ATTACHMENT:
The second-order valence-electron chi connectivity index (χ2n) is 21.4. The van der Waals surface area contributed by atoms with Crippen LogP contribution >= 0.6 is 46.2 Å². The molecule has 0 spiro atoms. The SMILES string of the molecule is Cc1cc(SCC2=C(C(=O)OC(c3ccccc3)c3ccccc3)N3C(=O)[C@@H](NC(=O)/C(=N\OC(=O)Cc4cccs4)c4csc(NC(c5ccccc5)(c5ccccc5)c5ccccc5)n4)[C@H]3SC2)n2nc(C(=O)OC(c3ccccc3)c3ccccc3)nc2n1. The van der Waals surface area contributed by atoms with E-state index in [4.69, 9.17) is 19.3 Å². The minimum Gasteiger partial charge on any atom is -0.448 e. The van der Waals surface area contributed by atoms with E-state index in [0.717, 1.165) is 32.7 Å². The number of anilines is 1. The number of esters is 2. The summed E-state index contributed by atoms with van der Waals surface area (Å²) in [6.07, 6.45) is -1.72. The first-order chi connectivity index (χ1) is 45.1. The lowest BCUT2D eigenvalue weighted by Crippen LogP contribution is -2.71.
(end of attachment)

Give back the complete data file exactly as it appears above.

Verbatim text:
The second-order valence-electron chi connectivity index (χ2n) is 21.4. The van der Waals surface area contributed by atoms with Crippen LogP contribution >= 0.6 is 46.2 Å². The molecule has 0 spiro atoms. The SMILES string of the molecule is Cc1cc(SCC2=C(C(=O)OC(c3ccccc3)c3ccccc3)N3C(=O)[C@@H](NC(=O)/C(=N\OC(=O)Cc4cccs4)c4csc(NC(c5ccccc5)(c5ccccc5)c5ccccc5)n4)[C@H]3SC2)n2nc(C(=O)OC(c3ccccc3)c3ccccc3)nc2n1. The van der Waals surface area contributed by atoms with E-state index in [4.69, 9.17) is 19.3 Å². The minimum Gasteiger partial charge on any atom is -0.448 e. The van der Waals surface area contributed by atoms with E-state index in [0.717, 1.165) is 32.7 Å². The number of anilines is 1. The number of esters is 2. The summed E-state index contributed by atoms with van der Waals surface area (Å²) in [6.07, 6.45) is -1.72. The first-order chi connectivity index (χ1) is 45.1. The lowest BCUT2D eigenvalue weighted by Crippen LogP contribution is -2.71.